In his encyclical letter, Centesimus annus, promulgated in 1991, just a few years after the fall of communism, to mark the one-hundredth anniversary of Pope Leo XIII's Rerum novarum, the encyclical established the foundation of the Church's modern social teaching, John Paul II sought to lay down for us the fundamentals of morality for the economy according all the factors of reality, most importantly factoring in the structure of the human person.
It's here where we cut to the chase of the current unrest. The struggle seems to perennially be between "capitalism" and "collectivism," or socialism. Like Hilare Belloc in his still relevant book The Servile State, John Paul II seeks a middle way, which Belloc contrasts with capitalism by calling it distributism, whereas John Paul II seeks to clarify what we mean by the word "capitalism":
If by "capitalism" is meant an economic system which recognizes the fundamental and positive role of business, the market, private property and the resulting responsibility for the means of production, as well as free human creativity in the economic sector, then the answer is certainly in the affirmative, even though it would perhaps be more appropriate to speak of a "business economy", "market economy" or simply "free economy". But if by "capitalism" is meant a system in which freedom in the economic sector is not circumscribed within a strong juridical framework which places it at the service of human freedom in its totality, and which sees it as a particular aspect of that freedom, the core of which is ethical and religious, then the reply is certainly negative (par. 42)While on the need for a strong(er) "juridical framework," the Holy See announced that on Monday it will release a document proposing reforms of the international financial system.
As Fr. Thomas Reese observed in a blog post (to which I am indebted for this part of my own post), it is safe to say that these proposed reforms will be closer to the aims of the more moderate OSW protesters than to the Tea Party, or the more fringe elements of OSW. Undoubtedly, this document will take its cue directly from Pope Benedict's encyclical Caritas in veritate. In this too little read and commented on encyclical, very different from his first two, the Holy Father asks us to rethink our reasons for engaging in economic activity in the first place and posits a system in which profit is not the main motive, a system based on an ethics centered on the human person and concerned first with the common good. In this vein, the Holy Father notes that profit should not be an end-in-itself, but a means of achieving the common good.
Pope Benedict observed, "Once profit becomes the exclusive goal, if it is produced by improper means and without the common good as its ultimate end, it risks destroying wealth and creating poverty That certainly proved true by the economic greed and reluctance that caused the recent recession" (par. 21). I would be hard-pressed to think of a more succinct way of diagnosing the cause of the meltdown of the global economy several years back and the folly of trying to re-build things on this ruined foundation.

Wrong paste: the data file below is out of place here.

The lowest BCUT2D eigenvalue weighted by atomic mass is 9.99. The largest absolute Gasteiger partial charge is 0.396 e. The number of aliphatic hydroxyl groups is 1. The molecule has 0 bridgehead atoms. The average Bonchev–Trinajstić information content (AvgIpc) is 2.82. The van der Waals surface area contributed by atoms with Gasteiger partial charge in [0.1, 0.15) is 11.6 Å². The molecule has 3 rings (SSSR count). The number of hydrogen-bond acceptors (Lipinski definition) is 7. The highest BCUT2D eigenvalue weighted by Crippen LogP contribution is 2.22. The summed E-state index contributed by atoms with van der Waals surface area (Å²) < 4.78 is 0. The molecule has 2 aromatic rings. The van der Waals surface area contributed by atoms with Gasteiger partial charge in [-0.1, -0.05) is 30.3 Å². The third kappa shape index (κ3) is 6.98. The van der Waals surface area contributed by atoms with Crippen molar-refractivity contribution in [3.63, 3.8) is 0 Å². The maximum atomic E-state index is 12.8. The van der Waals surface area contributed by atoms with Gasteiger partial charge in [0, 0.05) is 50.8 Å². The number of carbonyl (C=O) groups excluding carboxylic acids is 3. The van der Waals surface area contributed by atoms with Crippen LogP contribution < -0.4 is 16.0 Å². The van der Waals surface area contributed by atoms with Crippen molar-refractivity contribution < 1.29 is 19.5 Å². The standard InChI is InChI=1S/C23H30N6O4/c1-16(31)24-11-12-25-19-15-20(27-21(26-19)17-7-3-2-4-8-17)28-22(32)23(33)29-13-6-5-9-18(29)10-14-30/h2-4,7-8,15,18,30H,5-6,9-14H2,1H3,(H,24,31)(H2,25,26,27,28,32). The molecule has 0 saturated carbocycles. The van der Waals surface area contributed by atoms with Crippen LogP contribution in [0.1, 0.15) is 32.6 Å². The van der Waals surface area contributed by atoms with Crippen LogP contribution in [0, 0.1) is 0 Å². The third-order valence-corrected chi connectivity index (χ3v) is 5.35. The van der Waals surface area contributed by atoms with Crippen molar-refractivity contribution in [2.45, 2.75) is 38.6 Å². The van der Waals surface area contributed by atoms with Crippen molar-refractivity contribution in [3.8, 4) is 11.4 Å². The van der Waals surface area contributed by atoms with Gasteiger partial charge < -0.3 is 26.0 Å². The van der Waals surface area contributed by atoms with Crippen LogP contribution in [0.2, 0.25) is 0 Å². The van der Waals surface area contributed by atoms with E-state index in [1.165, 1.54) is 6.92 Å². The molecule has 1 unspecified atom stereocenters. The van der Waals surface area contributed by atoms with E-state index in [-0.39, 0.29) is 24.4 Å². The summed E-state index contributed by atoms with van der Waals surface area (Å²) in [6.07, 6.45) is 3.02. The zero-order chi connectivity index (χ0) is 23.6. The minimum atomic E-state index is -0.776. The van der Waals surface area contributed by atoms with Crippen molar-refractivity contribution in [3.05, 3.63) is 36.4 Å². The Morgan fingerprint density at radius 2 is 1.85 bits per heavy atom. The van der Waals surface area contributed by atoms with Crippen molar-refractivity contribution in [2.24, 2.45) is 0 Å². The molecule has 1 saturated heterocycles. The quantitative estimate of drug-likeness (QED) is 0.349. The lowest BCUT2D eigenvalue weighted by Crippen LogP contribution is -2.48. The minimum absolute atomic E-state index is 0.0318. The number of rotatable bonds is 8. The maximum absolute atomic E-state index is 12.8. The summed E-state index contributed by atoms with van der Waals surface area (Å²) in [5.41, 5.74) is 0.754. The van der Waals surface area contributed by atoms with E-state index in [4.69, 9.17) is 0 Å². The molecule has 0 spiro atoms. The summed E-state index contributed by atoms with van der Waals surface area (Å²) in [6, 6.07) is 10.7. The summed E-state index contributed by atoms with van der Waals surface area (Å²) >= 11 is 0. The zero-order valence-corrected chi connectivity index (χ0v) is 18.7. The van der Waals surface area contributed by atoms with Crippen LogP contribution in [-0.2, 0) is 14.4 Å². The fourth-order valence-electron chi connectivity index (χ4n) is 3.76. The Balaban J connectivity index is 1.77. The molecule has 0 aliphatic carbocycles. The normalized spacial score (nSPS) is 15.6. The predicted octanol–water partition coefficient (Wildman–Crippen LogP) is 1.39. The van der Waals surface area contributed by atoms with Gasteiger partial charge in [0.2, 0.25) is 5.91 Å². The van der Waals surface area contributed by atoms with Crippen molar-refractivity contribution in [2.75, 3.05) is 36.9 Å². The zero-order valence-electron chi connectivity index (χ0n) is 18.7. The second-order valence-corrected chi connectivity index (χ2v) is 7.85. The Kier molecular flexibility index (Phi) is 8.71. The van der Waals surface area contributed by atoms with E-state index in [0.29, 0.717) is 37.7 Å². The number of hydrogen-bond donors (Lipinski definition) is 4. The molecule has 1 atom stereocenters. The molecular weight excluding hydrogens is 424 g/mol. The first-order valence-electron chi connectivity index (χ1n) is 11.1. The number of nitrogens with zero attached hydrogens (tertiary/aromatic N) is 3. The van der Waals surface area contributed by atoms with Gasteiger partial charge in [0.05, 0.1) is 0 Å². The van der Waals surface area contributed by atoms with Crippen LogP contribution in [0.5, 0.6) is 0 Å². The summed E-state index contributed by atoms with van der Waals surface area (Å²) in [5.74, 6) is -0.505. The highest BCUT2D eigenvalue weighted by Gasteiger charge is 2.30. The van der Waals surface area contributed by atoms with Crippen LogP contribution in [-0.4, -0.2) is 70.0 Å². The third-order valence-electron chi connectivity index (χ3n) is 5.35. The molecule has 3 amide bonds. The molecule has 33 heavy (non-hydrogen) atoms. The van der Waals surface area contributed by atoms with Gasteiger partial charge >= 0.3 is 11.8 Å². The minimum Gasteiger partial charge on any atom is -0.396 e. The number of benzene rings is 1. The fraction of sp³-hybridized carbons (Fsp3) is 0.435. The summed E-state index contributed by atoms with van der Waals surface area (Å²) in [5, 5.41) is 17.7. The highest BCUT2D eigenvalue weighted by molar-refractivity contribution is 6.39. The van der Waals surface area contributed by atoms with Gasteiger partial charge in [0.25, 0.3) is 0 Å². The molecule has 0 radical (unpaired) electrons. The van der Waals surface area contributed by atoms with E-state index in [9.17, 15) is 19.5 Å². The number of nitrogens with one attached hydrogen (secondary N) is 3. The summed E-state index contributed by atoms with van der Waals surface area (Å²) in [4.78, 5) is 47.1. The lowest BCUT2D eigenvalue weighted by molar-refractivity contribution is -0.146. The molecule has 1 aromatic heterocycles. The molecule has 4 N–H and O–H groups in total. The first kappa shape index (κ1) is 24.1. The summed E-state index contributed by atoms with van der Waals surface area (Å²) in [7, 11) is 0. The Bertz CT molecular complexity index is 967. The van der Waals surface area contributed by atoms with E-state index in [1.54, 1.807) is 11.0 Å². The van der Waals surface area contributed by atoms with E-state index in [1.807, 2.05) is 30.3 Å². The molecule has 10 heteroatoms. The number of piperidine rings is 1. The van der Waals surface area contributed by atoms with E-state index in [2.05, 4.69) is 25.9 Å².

Prescinding from my post on Cardinal Reinhard Marx, I have sought to show how unfettered capitalism, that is, in the negative sense as defined by John Paul II, is not a conservative force. I want to wrap up by returning to Centesimus annus and noting that a human being can only be "understood in a more complete way when he is situated within the sphere of culture through his language, history, and the position he takes towards the fundamental events of life, such as birth, love, work and death. At the heart of every culture lies the attitude man takes to the greatest mystery: the mystery of God. Different cultures are basically different ways of facing the question of the meaning of personal existence. When this question is eliminated, the culture and moral life of nations are corrupted. For this reason the struggle to defend work was spontaneously linked to the struggle for culture and for national rights" (par. 24). This is precisely why it is never a strictly or simply a matter of economic policy. Any system that destroys culture ultimately destroys humanity. Rampant consumerism, as much as anything, is a cause of great disharmony in the world, as some cultures actively resist being drawn into the orbit of McWorld, not wanting the Disney-fication, or, worse yet, the porn-ification, of everything and everyone. Our failure to recognize this resistance for what it is will only serve to perpetuate and exacerbate these global problems.
These issues are just as important as the other moral issues we are always going on about. It seems to me that polarization in the Church results from self-styled conservatives, who refuse to be provoked by the Church's social teaching, clashing with equally determined liberals, who care very little about things like personal sexual morality in their quest for what they call "social justice," a term that is often remains ambiguous, especially when applied to the issue de jour. Of course, these polarities can be reversed.
Collect for today:
O God, who are rich in mercy
and who willed that the Blessed John Paul II
should preside as Pope over your universal Church,
grant, we pray, that instructed by his teaching,
we may open our hearts to the saving grace of Christ,
the sole Redeemer of mankind.
Who lives and reigns.